Its history dates back to April 23rd 1979, when the far right group, the National Front were allowed to hold a public meeting in Southall, west London, a decision clearly taken to provoke the areas large Asian community in Southall. Around 20 far right supporters were escorted by hundreds of police officers, and a peaceful protest held by the local community in Southall resulted in over 700 people being arrested, hundreds of injuries and the murder of Blair Peach.
The campaign into the death of Blair Peach focused local people to examine the presence of racial attacks on local estates, and later the Golf Links Racial Attacks Group was set up to help families facing racial violence on the estate in the London Borough of Ealing. The work of the group was mainly undertaken by volunteers who would visit the families and stay with them to act as independent witnesses to incidents of racist violence. The work of the Group quickly developed and within a year the Southall Monitoring Group was born.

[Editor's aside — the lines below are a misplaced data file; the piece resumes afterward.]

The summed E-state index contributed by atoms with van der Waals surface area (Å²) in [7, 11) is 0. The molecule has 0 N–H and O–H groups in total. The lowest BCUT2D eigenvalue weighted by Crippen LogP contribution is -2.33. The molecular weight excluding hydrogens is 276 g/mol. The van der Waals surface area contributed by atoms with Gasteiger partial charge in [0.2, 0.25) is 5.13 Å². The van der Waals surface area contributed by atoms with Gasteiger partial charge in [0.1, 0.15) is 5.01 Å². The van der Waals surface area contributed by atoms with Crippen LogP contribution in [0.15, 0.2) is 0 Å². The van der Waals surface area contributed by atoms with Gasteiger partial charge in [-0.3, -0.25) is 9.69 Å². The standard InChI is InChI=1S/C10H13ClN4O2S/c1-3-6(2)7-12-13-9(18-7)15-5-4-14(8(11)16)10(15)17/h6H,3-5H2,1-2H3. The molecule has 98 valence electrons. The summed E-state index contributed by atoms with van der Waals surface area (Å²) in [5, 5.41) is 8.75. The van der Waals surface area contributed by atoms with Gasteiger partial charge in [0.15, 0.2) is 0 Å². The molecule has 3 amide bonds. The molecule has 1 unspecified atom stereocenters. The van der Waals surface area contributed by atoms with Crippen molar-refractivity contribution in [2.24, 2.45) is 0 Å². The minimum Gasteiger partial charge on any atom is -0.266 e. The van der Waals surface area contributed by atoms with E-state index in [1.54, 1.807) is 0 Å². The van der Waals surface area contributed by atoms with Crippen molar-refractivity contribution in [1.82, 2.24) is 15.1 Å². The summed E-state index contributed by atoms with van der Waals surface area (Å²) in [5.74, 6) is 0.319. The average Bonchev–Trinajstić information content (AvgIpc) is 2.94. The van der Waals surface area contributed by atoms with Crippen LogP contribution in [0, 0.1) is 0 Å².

The Southall Monitoring Group worked mainly in west London, but over time as it developed a casework portfolio from other parts of London the group decided to change its name to The Monitoring Group (TMG), reflecting its broad geographical remit.
Over the time TMG has been at the forefront of many of the campaigns, which have shifted and improved policy and practice for victims of racial violence and harassment in the capital. Its achievements include
• Helping to develop a national focus on racial violence through its public interest campaigns including those for Blair Peach, Kuldip Singh Sekhon, Stephen Lawrence, Micheal Menson, Ricky Reel and Zahid Mubarek.
• Helping families through three public major public inquiries that have helped improve policy and practice for tackling racism
• Gaining recognition by many agencies in the criminal justice system and by victims for its victim focused advocacy service.
• Developing innovative community empowerment projects to meet specific needs
• Continuing to help thousands of families each year through its casework and Helpline service.
The London Race Advocacy Project
The LRAP has been established to support victims of race and religious hate crime in 16 London boroughs through the provision of information, advice, advocacy, and representation. The project will advice and support victims of race hate crime and aim to
- reduce their feelings of fear and isolation
- increase their self esteem and dignity
- increase their awareness of their rights
For further information please contact us or email the project staff. Details of the project staff can be found here